one liners, part III

Right now, my two-year-old son is speaking in short and very direct sentences like “me eat” and “I do it.”  There is also the ever-so-popular “MINE” and “No night night, mama.  Applesauce.” Although my son’s extreme narcissism and obsession with slapping my face while saying “no hit” at the same time are great fun, for now I’m focusing on what my daughter has said in the last few weeks that bears repeating.  Here goes:

  • “Can you read to my imaginary friends?  I read to them all the time, and they want to hear from someone new.”
  • “So it’s murder to kill someone else but solders can do it in battle and that’s okay?” “Honey!” I yell.  My husband was changing clothes after work. “Your daughter’s got a question for you!” That’ll teach him to come home late.
  • “Charlie said that Texas Tech smells like pee pee, and then William said the University of Texas smells like roses,” she said.  “What did you say to all that?” I asked. “I told him roses stink.” Then she paused for a few moments.  “Well, roses don’t really stink, I know, but some might.  And at least they are very strong smelling.”
  • “For (my brother’s) birthday, I’m going to make him a pretend laptop out of construction paper. But it’s only going to have ten buttons and no mouse.”
  •  “I read the entire book about Davy Crocket and I don’t see why he’s such a hero. But I skipped some parts.”
  • “I have a bug bite on my back and it itches like crazy.  If only it were on my elbow. That would be so much better.”
  • “Did I fail to mention I hate strawberries?  Because right here on my plate I see strawberries.”
  • “It’s just regular milk, I know, but I’m pretending that it’s chocolate.”
  • “I don’t understand why you’re so snappy,” my daughter tells me one morning. It involved me telling her to put on her shoes seventeen-thousand times.  But whatever.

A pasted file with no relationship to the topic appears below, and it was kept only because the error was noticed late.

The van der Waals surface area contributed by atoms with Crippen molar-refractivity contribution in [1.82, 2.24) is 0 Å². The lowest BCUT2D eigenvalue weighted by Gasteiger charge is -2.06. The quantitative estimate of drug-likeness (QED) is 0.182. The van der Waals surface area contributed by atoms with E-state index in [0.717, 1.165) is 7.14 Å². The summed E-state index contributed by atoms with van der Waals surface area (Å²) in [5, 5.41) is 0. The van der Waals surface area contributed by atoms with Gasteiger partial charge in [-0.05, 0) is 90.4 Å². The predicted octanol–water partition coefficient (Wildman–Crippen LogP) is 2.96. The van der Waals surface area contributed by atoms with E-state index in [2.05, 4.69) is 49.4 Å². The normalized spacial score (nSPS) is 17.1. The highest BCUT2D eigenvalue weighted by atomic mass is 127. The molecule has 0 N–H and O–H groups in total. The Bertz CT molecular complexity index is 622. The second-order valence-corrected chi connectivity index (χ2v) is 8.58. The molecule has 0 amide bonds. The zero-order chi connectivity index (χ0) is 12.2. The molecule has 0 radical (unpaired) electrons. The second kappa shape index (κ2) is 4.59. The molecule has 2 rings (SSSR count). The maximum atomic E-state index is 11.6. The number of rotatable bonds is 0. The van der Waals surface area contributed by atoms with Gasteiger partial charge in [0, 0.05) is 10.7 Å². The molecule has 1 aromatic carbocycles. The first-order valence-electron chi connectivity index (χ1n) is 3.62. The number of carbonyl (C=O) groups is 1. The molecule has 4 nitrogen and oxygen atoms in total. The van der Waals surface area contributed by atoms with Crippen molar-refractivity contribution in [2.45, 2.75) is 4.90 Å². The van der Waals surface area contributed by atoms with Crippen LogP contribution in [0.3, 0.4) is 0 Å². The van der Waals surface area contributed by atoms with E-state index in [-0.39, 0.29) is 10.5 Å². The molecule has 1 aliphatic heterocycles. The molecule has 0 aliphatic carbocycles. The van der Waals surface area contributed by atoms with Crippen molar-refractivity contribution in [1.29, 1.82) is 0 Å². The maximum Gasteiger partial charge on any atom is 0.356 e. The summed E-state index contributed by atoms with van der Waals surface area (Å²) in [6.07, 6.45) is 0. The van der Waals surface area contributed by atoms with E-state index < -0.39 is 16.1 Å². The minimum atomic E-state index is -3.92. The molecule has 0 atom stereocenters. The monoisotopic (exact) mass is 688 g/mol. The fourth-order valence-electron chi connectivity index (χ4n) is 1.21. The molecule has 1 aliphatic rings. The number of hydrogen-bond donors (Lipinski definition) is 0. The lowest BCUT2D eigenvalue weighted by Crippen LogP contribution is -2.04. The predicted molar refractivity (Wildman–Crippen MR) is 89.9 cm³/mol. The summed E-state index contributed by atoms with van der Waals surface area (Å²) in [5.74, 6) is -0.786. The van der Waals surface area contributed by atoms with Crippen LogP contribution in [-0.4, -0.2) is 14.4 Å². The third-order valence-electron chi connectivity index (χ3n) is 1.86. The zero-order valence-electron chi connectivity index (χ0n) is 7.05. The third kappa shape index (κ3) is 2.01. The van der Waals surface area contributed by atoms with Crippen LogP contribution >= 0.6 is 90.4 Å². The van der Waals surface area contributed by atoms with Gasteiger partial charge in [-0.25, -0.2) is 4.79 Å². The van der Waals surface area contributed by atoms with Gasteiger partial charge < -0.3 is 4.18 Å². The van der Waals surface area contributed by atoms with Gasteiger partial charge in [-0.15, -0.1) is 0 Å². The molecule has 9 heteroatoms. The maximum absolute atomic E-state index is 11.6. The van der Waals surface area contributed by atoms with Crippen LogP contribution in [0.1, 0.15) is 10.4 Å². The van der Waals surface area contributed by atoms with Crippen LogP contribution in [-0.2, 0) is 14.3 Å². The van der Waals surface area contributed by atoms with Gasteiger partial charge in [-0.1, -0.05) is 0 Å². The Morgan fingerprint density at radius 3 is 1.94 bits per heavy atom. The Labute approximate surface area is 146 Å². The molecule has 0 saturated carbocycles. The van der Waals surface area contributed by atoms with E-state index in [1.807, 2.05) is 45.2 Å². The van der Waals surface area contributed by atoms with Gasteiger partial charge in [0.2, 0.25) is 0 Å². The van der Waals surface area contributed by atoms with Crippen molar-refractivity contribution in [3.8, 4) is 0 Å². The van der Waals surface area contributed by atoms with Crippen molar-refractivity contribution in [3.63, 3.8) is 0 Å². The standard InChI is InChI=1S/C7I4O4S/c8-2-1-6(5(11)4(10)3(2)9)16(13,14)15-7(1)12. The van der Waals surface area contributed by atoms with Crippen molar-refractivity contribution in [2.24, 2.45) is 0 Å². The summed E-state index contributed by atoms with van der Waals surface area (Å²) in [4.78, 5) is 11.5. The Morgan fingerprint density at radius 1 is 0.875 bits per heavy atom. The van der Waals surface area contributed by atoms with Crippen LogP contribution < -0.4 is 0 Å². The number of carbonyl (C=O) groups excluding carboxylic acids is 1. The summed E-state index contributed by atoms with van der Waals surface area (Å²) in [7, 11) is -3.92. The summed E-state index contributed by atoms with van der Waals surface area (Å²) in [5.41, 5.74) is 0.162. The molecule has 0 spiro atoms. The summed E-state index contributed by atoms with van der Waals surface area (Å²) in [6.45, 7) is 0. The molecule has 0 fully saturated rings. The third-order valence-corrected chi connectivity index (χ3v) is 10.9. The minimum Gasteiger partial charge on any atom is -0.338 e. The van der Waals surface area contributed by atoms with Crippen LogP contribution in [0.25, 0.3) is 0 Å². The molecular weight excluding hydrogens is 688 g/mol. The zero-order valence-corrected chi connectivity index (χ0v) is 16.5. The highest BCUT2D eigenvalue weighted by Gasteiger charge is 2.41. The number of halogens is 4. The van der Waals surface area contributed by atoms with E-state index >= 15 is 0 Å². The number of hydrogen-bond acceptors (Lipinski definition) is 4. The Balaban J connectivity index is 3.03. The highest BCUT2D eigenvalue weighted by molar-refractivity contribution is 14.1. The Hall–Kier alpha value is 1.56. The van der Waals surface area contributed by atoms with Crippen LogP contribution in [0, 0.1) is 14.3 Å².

•  “Guess what? My teacher is having a boy and she is going to name him either Truman or Moses.”  “Really?” I asked.  “Well I don’t really know,” she tells me.  “But that’s what I think she should name him.”
  • “I always want mac-and-cheese.  If you ever wonder, that’s what I want.”

To live in a five-year-old’s world for a day, I swear.

Comments

  1. I want to know this child.

    I’m about to go into a meeting at work and am not sure I can stop laughing before then. These are great!

  2. Ugh. Charlie’s mom sends her deepest apologies…

    • Ha ha! No biggie! Honestly she might have gotten the names wrong, or I could have transposed them. If that’s all they talk about, I say we are doing pretty darn good.

  3. I can’t get past that first one. I’m laughing to hard. Priceless!

  4. Love it – I wish my mother had kept a list of all of the zany things I used to say and do. I can’t help but think that someday your kids will appreciate knowing that you were not only listening, but appreciating their wit (whether they were intending to be witty or not – ha!)

    (Also – oddly enough, we were discussing the word “murder” from the the 10 commandments in Sunday’s sermon this past week – you can tell your daughter that Bibilically speaking, the term “murder” is from a word that translates to what we would consider something like 1st degree, premediated, hateful killing – but that there are other words in the Bible used to refer to killing, as in battle or war. Just an interesting (well, maybe only to me) little bit.)

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